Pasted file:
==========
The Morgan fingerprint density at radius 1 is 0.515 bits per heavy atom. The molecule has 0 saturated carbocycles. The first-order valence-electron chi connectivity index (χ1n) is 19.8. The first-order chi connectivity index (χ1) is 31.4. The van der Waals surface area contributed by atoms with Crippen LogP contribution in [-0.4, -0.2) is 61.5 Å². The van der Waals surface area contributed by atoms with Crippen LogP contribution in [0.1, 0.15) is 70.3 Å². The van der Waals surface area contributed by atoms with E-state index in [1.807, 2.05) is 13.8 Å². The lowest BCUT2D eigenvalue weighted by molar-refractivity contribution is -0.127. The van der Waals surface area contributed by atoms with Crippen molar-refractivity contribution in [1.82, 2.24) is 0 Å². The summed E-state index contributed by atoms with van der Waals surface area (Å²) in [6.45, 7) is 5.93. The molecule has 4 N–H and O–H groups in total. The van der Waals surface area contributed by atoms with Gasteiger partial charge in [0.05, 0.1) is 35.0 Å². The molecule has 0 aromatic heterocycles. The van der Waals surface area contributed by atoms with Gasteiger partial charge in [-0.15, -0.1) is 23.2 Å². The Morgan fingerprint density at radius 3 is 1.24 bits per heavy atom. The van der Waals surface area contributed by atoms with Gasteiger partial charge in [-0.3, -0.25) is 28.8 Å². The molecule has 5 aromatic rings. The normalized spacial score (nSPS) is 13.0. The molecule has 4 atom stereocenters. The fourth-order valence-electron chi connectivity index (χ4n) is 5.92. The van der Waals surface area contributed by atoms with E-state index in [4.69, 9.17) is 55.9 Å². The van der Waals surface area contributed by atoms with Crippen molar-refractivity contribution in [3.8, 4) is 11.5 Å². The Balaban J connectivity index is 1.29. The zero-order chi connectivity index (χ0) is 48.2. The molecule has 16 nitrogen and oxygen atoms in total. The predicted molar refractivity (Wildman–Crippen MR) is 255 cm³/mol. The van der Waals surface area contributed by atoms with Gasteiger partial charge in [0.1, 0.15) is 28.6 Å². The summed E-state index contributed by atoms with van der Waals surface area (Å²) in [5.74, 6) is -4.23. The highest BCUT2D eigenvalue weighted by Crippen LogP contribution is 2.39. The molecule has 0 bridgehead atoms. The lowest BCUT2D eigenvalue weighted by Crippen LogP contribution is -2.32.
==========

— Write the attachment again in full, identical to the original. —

The Morgan fingerprint density at radius 1 is 0.515 bits per heavy atom. The molecule has 0 saturated carbocycles. The first-order valence-electron chi connectivity index (χ1n) is 19.8. The first-order chi connectivity index (χ1) is 31.4. The van der Waals surface area contributed by atoms with Crippen LogP contribution in [-0.4, -0.2) is 61.5 Å². The van der Waals surface area contributed by atoms with Crippen LogP contribution in [0.1, 0.15) is 70.3 Å². The van der Waals surface area contributed by atoms with E-state index in [1.807, 2.05) is 13.8 Å². The lowest BCUT2D eigenvalue weighted by molar-refractivity contribution is -0.127. The van der Waals surface area contributed by atoms with Crippen molar-refractivity contribution in [1.82, 2.24) is 0 Å². The summed E-state index contributed by atoms with van der Waals surface area (Å²) in [6.45, 7) is 5.93. The molecule has 4 N–H and O–H groups in total. The van der Waals surface area contributed by atoms with Gasteiger partial charge in [0.05, 0.1) is 35.0 Å². The molecule has 0 aromatic heterocycles. The van der Waals surface area contributed by atoms with Gasteiger partial charge in [-0.15, -0.1) is 23.2 Å². The Morgan fingerprint density at radius 3 is 1.24 bits per heavy atom. The van der Waals surface area contributed by atoms with Gasteiger partial charge in [-0.3, -0.25) is 28.8 Å². The molecule has 5 aromatic rings. The normalized spacial score (nSPS) is 13.0. The molecule has 4 atom stereocenters. The fourth-order valence-electron chi connectivity index (χ4n) is 5.92. The van der Waals surface area contributed by atoms with E-state index in [4.69, 9.17) is 55.9 Å². The van der Waals surface area contributed by atoms with Crippen molar-refractivity contribution in [3.8, 4) is 11.5 Å². The Balaban J connectivity index is 1.29. The zero-order chi connectivity index (χ0) is 48.2. The molecule has 16 nitrogen and oxygen atoms in total. The predicted molar refractivity (Wildman–Crippen MR) is 255 cm³/mol. The van der Waals surface area contributed by atoms with Gasteiger partial charge in [0.1, 0.15) is 28.6 Å². The summed E-state index contributed by atoms with van der Waals surface area (Å²) in [5.74, 6) is -4.23. The highest BCUT2D eigenvalue weighted by Crippen LogP contribution is 2.39. The molecule has 0 bridgehead atoms. The lowest BCUT2D eigenvalue weighted by Crippen LogP contribution is -2.32.